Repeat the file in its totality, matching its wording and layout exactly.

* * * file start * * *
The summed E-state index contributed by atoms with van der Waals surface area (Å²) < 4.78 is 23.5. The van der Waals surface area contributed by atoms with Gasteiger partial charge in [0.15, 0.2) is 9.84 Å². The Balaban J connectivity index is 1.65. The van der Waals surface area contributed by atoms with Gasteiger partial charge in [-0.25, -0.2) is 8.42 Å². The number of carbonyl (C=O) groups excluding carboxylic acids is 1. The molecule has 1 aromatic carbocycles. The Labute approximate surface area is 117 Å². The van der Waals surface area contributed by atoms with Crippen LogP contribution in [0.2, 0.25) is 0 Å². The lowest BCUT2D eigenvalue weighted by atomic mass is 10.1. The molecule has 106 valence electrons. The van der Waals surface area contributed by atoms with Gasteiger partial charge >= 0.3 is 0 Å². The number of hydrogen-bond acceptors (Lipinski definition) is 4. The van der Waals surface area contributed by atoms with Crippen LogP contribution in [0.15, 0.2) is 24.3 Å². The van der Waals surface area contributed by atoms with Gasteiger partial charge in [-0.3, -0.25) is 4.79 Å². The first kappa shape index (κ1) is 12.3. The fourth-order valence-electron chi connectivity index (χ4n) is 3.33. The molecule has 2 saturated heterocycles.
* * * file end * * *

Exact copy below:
The summed E-state index contributed by atoms with van der Waals surface area (Å²) < 4.78 is 23.5. The van der Waals surface area contributed by atoms with Gasteiger partial charge in [0.15, 0.2) is 9.84 Å². The Balaban J connectivity index is 1.65. The van der Waals surface area contributed by atoms with Gasteiger partial charge in [-0.25, -0.2) is 8.42 Å². The number of carbonyl (C=O) groups excluding carboxylic acids is 1. The molecule has 1 aromatic carbocycles. The Labute approximate surface area is 117 Å². The van der Waals surface area contributed by atoms with Crippen LogP contribution in [0.2, 0.25) is 0 Å². The lowest BCUT2D eigenvalue weighted by atomic mass is 10.1. The molecule has 106 valence electrons. The van der Waals surface area contributed by atoms with Gasteiger partial charge >= 0.3 is 0 Å². The number of hydrogen-bond acceptors (Lipinski definition) is 4. The van der Waals surface area contributed by atoms with Crippen LogP contribution in [0.15, 0.2) is 24.3 Å². The van der Waals surface area contributed by atoms with Gasteiger partial charge in [-0.3, -0.25) is 4.79 Å². The first kappa shape index (κ1) is 12.3. The fourth-order valence-electron chi connectivity index (χ4n) is 3.33. The molecule has 2 saturated heterocycles.